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Tor Miller

There are any number of singers who can turn in a pitch-perfect performance, who can hold a note, shape a phrase, and project their voices to the back of the hall. Talent shows across the globe are full of them, singing for their supper, hoping for that lucky break. And then there is that select band of vocalists who can take a song to the next level, burrow deep beneath its skin, and pin you to your seat as they do so. Anyone lucky enough to hear the demo version of Tor Miller's song Headlights 18 months ago would have instantly added the name of the 20-year-old native New Yorker to the latter list, immediately felt compelled to work out the singer's identity. Who was this musician singing – in a sandpapered voice rich with vibrato and hoarse with emotion – as if his life depended on it, hurling himself off the precipice, wrestling the song to the floor, as the piano pounded and the melody, as it hit the final chorus, slipped its moorings and soared skywards? And how come so few singers do this? Occupy a song, tear the lyric from their chest, sing with such passion and recklessness that they seem to be locked in mortal combat with the darkest corners of their heart and their soul.

Tor is endearingly vague when asked to explain the source of that singing voice. He grew up, he says, with a dad “who was part of the Glee Club at university, and he'd sing all the time at home, all these old college drinking songs. But my mum can't sing to save her life. My parents always say that I would sing around the house all the time, too, but I don't remember that. I do know that they would go to parent evenings and ask my teachers about my participation in music, and the teachers would go: 'What? He never contributes.' My mum and I would take these long trips out to Jersey, where she would ride horses, and I'd sing along to the radio. But I never thought anything of it."

As Tor tells it, it took a major upheaval in his life to kickstart his conviction and self-belief, and turn him from someone who would “sing around the house all the time" into an artist on a mission. When he was 12, his parents moved from Manhattan out to New Jersey and, six months later, Tor enrolled in a new school near his new home. It was those six months, and the two years that followed, that would shape him both as a singer and as a writer. Put simply, he channelled his grief for his old life, and his alienation from his new one, into music. But first, that six-month period when, Tor says, each weekday he and his mother would do “a 90-minute commute. She would drop me off and I'd sit for about half an hour, waiting for school to open, listening to the music she had given me – Ziggy Stardust, Elton John's greatest hits, Fleetwood Mac – on my iPod. I listened to those records pretty much nonstop, up and back. And that was the point when I started writing my own songs."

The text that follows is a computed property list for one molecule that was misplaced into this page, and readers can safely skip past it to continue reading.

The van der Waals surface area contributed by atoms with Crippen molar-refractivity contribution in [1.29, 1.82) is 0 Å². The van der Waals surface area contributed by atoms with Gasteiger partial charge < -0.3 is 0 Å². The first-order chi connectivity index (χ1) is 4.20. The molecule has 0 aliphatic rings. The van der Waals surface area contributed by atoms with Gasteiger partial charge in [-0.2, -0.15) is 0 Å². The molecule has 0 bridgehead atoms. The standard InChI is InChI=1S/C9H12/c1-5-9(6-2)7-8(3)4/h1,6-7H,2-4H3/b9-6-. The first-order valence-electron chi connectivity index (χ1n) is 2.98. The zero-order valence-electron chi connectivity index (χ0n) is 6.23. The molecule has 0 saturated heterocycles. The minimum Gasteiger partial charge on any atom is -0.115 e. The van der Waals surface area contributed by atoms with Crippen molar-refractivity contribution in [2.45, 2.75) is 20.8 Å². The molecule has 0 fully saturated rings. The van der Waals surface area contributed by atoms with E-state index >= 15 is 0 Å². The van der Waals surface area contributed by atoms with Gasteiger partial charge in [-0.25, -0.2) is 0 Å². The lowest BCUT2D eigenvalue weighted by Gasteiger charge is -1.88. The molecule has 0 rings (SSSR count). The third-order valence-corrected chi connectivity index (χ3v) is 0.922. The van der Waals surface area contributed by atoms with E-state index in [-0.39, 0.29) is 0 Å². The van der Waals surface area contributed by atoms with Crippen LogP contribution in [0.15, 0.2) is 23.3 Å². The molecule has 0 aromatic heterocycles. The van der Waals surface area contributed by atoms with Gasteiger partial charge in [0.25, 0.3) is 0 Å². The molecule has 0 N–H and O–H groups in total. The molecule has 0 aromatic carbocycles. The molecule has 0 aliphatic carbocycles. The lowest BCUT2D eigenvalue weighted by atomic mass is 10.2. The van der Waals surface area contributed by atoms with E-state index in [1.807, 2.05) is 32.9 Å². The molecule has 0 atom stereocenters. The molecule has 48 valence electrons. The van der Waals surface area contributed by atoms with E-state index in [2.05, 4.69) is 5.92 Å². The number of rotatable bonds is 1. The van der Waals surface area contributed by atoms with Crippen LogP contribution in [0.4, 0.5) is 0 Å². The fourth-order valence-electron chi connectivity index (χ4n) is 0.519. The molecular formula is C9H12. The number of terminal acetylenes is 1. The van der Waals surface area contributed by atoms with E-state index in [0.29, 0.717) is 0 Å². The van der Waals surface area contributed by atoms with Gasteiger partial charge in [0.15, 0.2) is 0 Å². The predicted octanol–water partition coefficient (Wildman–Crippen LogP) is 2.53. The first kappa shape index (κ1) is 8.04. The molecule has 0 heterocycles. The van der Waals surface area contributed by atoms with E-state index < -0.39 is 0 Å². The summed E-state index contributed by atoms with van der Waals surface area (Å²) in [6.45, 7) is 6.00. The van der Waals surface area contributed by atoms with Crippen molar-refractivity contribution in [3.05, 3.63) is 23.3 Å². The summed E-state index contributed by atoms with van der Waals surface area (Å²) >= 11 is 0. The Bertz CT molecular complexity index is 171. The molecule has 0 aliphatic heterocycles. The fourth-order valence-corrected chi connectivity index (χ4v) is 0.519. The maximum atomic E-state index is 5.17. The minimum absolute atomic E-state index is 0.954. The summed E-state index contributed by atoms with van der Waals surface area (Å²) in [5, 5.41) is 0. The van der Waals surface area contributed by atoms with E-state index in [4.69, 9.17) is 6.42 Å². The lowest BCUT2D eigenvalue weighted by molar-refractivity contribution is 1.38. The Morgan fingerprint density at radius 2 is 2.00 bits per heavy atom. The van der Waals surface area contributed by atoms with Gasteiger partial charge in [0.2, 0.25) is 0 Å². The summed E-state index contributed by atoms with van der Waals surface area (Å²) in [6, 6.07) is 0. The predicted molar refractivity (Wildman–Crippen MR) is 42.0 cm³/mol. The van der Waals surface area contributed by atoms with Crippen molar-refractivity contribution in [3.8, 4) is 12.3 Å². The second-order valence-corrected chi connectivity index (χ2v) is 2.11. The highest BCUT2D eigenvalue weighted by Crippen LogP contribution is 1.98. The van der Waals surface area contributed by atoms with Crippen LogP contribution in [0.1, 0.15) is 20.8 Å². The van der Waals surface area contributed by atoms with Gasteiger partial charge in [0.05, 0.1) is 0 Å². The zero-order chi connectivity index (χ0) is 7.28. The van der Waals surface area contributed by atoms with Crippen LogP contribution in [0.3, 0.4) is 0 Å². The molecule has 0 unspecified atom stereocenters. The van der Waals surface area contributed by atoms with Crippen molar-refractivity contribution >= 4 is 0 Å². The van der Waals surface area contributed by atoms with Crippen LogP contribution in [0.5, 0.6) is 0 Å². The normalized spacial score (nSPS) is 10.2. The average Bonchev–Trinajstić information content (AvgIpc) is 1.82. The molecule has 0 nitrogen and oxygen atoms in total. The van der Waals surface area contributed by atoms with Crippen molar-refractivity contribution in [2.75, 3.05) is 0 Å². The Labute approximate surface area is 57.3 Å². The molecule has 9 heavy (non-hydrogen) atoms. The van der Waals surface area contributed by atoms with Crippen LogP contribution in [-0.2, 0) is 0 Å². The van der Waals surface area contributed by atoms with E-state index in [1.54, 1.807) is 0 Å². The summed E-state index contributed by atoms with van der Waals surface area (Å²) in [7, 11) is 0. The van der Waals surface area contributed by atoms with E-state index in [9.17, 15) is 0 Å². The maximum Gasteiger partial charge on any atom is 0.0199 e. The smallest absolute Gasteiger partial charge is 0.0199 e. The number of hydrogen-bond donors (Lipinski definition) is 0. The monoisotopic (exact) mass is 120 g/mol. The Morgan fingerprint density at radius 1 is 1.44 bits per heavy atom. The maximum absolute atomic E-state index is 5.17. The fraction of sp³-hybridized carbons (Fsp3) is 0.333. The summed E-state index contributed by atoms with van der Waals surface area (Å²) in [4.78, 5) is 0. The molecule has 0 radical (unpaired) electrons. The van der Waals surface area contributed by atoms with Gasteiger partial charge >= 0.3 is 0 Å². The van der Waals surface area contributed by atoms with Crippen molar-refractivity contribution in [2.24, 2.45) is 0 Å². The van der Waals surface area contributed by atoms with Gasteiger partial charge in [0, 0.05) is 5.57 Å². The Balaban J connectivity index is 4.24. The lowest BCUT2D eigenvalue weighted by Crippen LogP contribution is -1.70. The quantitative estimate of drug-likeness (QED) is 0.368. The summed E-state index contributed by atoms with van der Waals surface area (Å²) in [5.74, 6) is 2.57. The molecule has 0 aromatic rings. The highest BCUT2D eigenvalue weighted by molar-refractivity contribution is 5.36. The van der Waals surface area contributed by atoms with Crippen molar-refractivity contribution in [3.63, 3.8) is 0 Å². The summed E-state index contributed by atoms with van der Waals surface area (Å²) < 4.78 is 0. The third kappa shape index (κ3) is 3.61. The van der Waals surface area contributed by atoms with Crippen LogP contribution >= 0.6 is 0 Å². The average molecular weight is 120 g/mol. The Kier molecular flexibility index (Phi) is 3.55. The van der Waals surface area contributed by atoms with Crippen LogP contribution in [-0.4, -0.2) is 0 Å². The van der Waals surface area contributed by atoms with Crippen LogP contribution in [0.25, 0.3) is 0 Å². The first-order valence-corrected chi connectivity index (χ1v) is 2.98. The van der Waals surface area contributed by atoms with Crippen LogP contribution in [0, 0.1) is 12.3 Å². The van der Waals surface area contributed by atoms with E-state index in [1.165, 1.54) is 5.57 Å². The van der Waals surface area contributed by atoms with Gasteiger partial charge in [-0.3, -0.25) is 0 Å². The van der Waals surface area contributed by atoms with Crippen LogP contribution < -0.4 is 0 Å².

Music lessons aside, Tor's new school was, for a long time, not a place he was happy to attend. “I was a complete outcast; I didn't talk to anyone for about two years. But I was getting confident in lessons, and wrote my first couple of songs, so I decided to perform at the eighth-grade talent show – and remember, at that point, no one had really ever heard me even speak. I was so mad to have had to move schools and leave all my friends, so I didn't participate in anything. But I got up there and performed a cover version, and a song I had just written, and immediately after, people suddenly wanted to talk to me, I got all this attention – especially from girls! And it propelled me to keep going, and I started booking shows, open-mic nights in places such as The Stone Pony in Asbury Park. I worked at that, and then I went to high school, and joined the jazz band there, and some of the guys in that joined my band, and we just carried on playing shows. But it all came from that one performance in eighth grade."

The songs “began to pour out, most of them about isolation and loneliness," Tor says with a wry laugh. “I felt that I'd been taken out of the city and away from a life I loved, and thrown out on a horse farm in New Jersey. I had no idea what to do with myself, I was really angsty. And here, suddenly, was something I liked – and I didn't like anything at the time." The bug had bitten him and, when he took up a place studying music at NYU, Tor dived right in.

Glassnote Records – home to artists such as Mumford & Sons, Phoenix, Childish Gambino and Chvrches – picked up on the buzz that was rapidly building about Tor, and last year, he signed to the label. Which led, he admits, to a slightly tense family summit with his mum and dad. “Basically, I'm supposed to be on this two-year leave from college at the moment, and I think my parents both fully expect that I'll be going back there at the end of it. It was an incredibly awkward conversation when the deal came about. I had to say: 'Because of this, I don't think I'll be going back to college next year.' That was pretty nerve-wracking. I put it off for a couple of days; it was the most difficult conversation of my life."

Now working on his debut album at London's Eastcote studios with the producer Eliot James (Noah and the Whale, Two Door Cinema Club, Plan B, Bloc Party), Tor describes the recording environment as “a bit dilapidated, which is exactly how I like it. And Eliot is a producer who really drives the recordings, and captures the grit in a song. It's a huge relief to finally find the right match." He's determined not to play it safe, he says, or smooth off the rough edges in his songs.